The FDA has approved Vizamyl (flutemetamol F 18; GE Healthcare) injection, for use with positron emission tomography (PET) imaging of the brain in adults being evaluated for Alzheimer’s disease and dementia. Vizamyl is currently the only PET imaging tracer available that provides brain scans in color rather than in black and white.
Vizamyl is a radioactive diagnostic agent that works by attaching to beta amyloid and producing a PET image of the brain that is used to evaluate the presence of beta amyloid.
A negative scan indicates there is little or no beta amyloid accumulation in the brain and the cause of the dementia is probably not due to Alzheimer’s disease. A positive scan indicates there is probably a moderate or greater amount of amyloid in the brain.
However, this does not establish a diagnosis of Alzheimer’s disease or other dementia. While the approval of Vizamyl provides another tool for physicians to evaluate patients with cognitive decline, it does not replace other diagnostic tests used in evaluating Alzheimer’s disease and dementia.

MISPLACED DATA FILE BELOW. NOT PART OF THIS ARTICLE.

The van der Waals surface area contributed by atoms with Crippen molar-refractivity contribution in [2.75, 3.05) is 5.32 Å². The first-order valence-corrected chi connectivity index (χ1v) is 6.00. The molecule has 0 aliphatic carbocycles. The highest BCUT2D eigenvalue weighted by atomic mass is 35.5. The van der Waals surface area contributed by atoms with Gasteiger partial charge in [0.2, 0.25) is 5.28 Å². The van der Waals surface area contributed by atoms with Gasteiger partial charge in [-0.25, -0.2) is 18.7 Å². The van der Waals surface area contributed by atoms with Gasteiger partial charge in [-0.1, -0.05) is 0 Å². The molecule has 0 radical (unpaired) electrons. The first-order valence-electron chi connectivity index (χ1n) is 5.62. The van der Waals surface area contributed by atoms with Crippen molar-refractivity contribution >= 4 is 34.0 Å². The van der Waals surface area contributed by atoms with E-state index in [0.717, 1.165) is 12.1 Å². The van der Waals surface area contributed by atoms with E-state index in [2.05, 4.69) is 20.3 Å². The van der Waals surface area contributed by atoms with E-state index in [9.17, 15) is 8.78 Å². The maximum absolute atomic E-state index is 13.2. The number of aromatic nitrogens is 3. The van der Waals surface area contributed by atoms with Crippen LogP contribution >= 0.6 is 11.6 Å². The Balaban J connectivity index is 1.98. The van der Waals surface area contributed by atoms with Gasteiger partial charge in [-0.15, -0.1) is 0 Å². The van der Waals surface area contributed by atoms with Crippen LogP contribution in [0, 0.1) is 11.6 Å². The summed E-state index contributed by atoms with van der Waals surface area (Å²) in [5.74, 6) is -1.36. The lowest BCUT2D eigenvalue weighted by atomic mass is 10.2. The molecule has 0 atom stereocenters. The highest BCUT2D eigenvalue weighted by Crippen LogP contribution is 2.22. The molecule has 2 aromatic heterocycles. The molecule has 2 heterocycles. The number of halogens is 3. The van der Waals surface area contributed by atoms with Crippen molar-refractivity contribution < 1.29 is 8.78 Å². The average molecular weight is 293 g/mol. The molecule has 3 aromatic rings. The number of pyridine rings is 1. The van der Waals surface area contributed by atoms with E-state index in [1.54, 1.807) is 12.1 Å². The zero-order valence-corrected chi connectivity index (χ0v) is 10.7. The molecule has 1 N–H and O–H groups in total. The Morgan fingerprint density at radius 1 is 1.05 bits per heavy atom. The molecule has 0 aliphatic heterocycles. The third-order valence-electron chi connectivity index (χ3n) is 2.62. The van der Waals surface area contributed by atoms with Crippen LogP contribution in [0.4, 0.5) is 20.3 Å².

The effectiveness of Vizamyl was established in two studies comprised of 384 participants with a range of cognitive function. All participants were injected with Vizamyl and were scanned. Five independent readers then interpreted the images.
The results demonstrated that Vizamyl correctly detected beta amyloid in the brain, and that the scans were reproducible where trained readers could accurately interpret the scans.
Vizamyl is the second brain imaging drug approved by the FDA to evaluate patients for Alzheimer’s disease and dementia. In 2012, the FDA approved Amyvid (florbetapir F 18; Eli Lilly) injection to aid in the evaluation of adults for Alzheimer’s disease and other causes of cognitive decline.
Vizamyl will be commercially available in 2014.
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